What’s more, undervaluation has its own inherent risks: listed companies that are perceived to be cheap relative to peers could easily become targets for predators. In a market where attractive investment opportunities are rare and listed companies are increasingly coming into the crosshairs of private equity, the pressure to keep up with the pack is higher than ever.

Going beyond results to tell the story

To avoid these scenarios, it will fall to corporates to tell their own story and shape their perception and valuation in the market themselves, rather than leaving the task to the sell side.

A natural consequence of this new world will be the coming together of financial marketing and more conventional corporate marketing: corporates will need to identify for themselves the most suitable investors and the main remaining sell-side influencers, work out what type of equity story tickles their fancy, and find the right channels and platforms to convey that story. They will then need to put together a marketing plan that prioritizes talking to investors using their preferred channels and service them according to their needs.

In this Mifid II world, IROs will be made responsible for leading the charge.

Currently, sell-side analyst consensus shapes much of the value of a company in the eyes of existing and potential shareholders. One of the most important jobs of the IRO, therefore, is to keep an eye on the sell side and provide it with relevant company information in a timely manner. 

Today, this process does not discriminate; by and large, service and corporate access opportunities are sprayed across all coverage analysts, influential or not. It then falls to these analysts to work their magic: they multiply the company’s story and shape it in line with what they perceive are key financial and strategic milestones.

But if the sell side is diminished as a mediator between company and investor, if disintermediation takes place, IROs will have to pick up the pieces and work the magic themselves. This will require a real shift in the role of the IRO, and will push job descriptions more into the territory of conventional public relations.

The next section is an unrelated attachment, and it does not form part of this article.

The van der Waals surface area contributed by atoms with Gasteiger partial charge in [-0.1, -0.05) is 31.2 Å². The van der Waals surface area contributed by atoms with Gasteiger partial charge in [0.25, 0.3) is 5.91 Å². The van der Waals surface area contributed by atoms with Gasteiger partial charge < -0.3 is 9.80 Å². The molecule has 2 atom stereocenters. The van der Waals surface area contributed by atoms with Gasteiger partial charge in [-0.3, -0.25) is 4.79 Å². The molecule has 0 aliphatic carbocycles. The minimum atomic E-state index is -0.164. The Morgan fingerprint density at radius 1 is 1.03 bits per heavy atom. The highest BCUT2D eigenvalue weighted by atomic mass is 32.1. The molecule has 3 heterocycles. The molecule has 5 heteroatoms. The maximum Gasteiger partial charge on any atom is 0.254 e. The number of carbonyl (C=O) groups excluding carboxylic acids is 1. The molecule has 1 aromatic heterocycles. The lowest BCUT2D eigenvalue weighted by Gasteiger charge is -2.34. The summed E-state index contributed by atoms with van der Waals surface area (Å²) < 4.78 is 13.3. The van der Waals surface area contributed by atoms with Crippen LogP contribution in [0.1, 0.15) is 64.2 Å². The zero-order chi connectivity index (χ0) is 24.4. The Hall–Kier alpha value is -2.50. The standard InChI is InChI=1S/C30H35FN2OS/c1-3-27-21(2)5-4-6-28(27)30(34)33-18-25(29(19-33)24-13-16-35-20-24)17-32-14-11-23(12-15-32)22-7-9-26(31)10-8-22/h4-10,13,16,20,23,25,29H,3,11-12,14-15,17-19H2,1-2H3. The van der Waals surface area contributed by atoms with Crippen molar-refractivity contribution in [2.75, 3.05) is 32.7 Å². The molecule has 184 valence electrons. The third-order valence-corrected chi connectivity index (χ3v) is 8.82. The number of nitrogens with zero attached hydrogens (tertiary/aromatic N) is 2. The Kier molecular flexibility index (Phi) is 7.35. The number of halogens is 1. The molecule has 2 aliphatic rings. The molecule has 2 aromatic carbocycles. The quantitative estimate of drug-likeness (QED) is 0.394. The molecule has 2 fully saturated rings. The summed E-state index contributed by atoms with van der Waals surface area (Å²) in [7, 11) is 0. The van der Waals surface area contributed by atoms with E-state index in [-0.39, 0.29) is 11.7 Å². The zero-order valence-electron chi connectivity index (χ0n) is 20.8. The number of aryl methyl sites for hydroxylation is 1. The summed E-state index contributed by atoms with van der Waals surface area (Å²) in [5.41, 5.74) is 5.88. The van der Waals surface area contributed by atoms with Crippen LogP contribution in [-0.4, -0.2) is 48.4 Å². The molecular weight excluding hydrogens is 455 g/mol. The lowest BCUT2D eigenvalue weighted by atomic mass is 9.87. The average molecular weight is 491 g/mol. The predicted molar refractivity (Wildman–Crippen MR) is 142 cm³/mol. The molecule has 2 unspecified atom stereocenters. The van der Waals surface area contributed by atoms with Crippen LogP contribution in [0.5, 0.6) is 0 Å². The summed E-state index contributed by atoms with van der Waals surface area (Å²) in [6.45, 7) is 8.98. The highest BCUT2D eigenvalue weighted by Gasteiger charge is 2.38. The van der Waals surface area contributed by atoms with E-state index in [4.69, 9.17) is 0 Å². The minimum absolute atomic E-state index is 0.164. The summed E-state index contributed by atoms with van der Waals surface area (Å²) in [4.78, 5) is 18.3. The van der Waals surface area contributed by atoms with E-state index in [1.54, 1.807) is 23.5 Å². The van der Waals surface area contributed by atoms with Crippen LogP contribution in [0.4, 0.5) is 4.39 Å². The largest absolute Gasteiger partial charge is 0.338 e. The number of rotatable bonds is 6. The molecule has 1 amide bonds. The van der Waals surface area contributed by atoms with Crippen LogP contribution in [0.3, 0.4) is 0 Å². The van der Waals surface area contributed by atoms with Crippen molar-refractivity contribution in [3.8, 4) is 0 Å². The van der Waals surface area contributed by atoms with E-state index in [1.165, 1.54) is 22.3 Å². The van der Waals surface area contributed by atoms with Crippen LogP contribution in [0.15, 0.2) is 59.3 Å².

Of course, reporting cycles aren’t going anywhere. But beyond that, IROs will be tasked with shaping their company story in a way that goes beyond just results presentations and statements. Whether that is through traditional financial communications or embracing digital marketing and social media will depend on the demands of the shareholder base, which are also currently in flux due to the ascendancy of digital platforms and channels.

In any case, tackling this environment will require a new approach to the two pillars of messaging and stakeholder analysis. A clear and concise messaging platform and equity story give a company the means by which to describe itself, explain its strengths and outline its vision. With fewer analysts in the picture, IROs will have to change the way the company talks about itself: there will be even more pressure on the IR team to shape an in-house view as to where the market debate about the stock currently is, how management is viewed, which investors should be targeted, and with which arguments.

Messaging is at the heart of any PR campaign, and provides a basis for all forms of communication to internal and external stakeholders – but it needs to hit the right note. And being sandwiched between communications and finance, IROs are in the prime position to compile all the available information on the company into a digestible and compelling format.

IROs will have to get out there and be more visible in the financial community. This means doing a significant amount of research on their company’s stakeholders, followed by a clear program of investor targeting. No longer will they be able to lean on the banks to make the connections and put people together. IROs will need more eyes and ears in the market than ever before; again, it comes down to strategic IR.